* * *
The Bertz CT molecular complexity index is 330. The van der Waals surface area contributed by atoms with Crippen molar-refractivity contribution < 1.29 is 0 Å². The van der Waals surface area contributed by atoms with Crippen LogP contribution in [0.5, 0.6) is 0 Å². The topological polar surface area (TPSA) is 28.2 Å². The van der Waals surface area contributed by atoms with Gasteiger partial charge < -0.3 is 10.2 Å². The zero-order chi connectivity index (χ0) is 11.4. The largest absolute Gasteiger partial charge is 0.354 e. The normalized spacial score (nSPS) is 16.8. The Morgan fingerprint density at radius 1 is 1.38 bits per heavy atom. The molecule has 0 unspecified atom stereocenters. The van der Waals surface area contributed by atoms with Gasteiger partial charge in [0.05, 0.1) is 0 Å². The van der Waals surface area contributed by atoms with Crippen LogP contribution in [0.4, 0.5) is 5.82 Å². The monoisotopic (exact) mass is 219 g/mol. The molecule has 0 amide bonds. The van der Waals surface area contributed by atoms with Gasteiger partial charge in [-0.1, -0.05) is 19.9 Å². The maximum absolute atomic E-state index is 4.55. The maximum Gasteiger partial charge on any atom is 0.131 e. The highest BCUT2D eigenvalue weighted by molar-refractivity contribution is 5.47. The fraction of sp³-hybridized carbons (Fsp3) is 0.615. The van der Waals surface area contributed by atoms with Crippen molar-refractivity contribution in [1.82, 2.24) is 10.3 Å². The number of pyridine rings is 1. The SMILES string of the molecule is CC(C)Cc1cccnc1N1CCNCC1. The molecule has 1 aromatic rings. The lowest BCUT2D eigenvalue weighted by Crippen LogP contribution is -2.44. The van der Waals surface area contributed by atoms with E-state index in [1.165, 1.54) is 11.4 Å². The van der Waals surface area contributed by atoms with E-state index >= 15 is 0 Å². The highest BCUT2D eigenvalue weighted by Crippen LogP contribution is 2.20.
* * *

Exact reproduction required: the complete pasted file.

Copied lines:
The Bertz CT molecular complexity index is 330. The van der Waals surface area contributed by atoms with Crippen molar-refractivity contribution < 1.29 is 0 Å². The van der Waals surface area contributed by atoms with Crippen LogP contribution in [0.5, 0.6) is 0 Å². The topological polar surface area (TPSA) is 28.2 Å². The van der Waals surface area contributed by atoms with Gasteiger partial charge < -0.3 is 10.2 Å². The zero-order chi connectivity index (χ0) is 11.4. The largest absolute Gasteiger partial charge is 0.354 e. The normalized spacial score (nSPS) is 16.8. The Morgan fingerprint density at radius 1 is 1.38 bits per heavy atom. The molecule has 0 unspecified atom stereocenters. The van der Waals surface area contributed by atoms with Gasteiger partial charge in [0.05, 0.1) is 0 Å². The van der Waals surface area contributed by atoms with Crippen LogP contribution in [0.4, 0.5) is 5.82 Å². The monoisotopic (exact) mass is 219 g/mol. The molecule has 0 amide bonds. The van der Waals surface area contributed by atoms with Gasteiger partial charge in [-0.1, -0.05) is 19.9 Å². The maximum absolute atomic E-state index is 4.55. The maximum Gasteiger partial charge on any atom is 0.131 e. The highest BCUT2D eigenvalue weighted by molar-refractivity contribution is 5.47. The fraction of sp³-hybridized carbons (Fsp3) is 0.615. The van der Waals surface area contributed by atoms with Crippen molar-refractivity contribution in [1.82, 2.24) is 10.3 Å². The number of pyridine rings is 1. The SMILES string of the molecule is CC(C)Cc1cccnc1N1CCNCC1. The molecule has 1 aromatic rings. The lowest BCUT2D eigenvalue weighted by Crippen LogP contribution is -2.44. The van der Waals surface area contributed by atoms with E-state index in [1.165, 1.54) is 11.4 Å². The van der Waals surface area contributed by atoms with E-state index >= 15 is 0 Å². The highest BCUT2D eigenvalue weighted by Crippen LogP contribution is 2.20.